The logger worked fine for a few days until it suddenly stopped working. Diagnosing a bit, it seemed to reboot right after starting up. I suspected a hardware defect, so I contacted the seller for a refund/replacement.
The seller was a bit reluctant to do a replacement right away, because with a 10EUR article there isn't any profit when you have to pay for shipping twice. So instead he guided me through a few diagnostics, asked me for the serial numbers of the logger and inverter and got in contact with Growatt. A few hours later the logger magically started working again and he told me that Growatt had remotely updated it to a newer firmware.
Kudos to the seller for putting quite some work into supporting me (via Whatsapp)! I am a bit wary about Growatt being able to update my devices on their own, though… but of course I'm happy it's working again.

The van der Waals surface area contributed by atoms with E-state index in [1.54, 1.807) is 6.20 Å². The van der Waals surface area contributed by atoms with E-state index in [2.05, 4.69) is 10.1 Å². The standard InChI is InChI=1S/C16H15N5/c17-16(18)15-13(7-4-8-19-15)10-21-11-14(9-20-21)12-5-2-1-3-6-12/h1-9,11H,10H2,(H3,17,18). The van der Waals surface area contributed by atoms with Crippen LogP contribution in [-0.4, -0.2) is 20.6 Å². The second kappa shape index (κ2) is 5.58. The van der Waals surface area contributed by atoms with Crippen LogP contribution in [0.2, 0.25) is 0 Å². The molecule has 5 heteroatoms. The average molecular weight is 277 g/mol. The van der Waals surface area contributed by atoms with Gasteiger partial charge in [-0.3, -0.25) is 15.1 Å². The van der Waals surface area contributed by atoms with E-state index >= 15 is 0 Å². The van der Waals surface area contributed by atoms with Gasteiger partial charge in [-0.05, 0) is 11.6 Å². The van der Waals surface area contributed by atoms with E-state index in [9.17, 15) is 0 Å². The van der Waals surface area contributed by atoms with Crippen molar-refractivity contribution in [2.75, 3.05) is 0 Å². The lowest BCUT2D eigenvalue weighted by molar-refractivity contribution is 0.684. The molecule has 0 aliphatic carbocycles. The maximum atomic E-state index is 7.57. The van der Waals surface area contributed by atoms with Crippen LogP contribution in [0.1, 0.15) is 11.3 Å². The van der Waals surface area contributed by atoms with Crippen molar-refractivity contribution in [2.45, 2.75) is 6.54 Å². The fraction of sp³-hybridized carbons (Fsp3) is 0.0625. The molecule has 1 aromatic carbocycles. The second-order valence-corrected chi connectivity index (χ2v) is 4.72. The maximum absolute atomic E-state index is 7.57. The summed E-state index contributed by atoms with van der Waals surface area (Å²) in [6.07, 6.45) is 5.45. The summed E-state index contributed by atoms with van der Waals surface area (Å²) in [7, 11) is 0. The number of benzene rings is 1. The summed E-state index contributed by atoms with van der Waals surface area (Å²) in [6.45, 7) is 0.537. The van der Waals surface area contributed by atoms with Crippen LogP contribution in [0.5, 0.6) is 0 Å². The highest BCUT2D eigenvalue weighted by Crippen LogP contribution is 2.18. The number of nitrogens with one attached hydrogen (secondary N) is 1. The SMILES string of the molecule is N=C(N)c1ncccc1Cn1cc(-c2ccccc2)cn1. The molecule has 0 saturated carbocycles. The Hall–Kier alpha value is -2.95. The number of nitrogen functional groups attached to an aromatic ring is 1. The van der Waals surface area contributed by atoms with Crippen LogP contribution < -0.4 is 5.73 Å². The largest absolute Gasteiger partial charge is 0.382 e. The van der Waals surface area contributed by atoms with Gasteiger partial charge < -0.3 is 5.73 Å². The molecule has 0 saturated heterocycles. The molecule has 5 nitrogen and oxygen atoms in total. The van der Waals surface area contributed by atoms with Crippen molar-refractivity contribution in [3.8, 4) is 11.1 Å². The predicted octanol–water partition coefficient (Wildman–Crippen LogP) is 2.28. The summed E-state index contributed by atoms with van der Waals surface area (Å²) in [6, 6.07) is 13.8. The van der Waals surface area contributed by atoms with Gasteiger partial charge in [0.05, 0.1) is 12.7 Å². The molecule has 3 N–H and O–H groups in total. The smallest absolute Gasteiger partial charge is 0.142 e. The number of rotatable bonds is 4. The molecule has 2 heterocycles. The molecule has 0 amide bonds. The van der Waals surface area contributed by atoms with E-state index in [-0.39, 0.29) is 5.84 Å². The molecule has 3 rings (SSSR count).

I am running Home Assistant OS on a Raspberry Pi. So for my setup I decided to use the following:
- Grott Addon
- Grott Home Assistant Custom Component
I already HACS, the Mosquitto broker Addon and the MQTT Integration installed already, because I use them for other stuff. I don't remember their setup in detail, so I can't write it down here. But IIRC there wasn't much configuration involved after installing.
Removing the old Growatt Core Integration
I started by only disabling the old broken integration, but I think in hindsight removing it is the better way. Otherwise you may end up with weird entity names ending in “2” later…
Settings → Devices & Services → Growatt Server → Menu → Delete
Confirm the removal and it's gone.
Installing the Grott Addon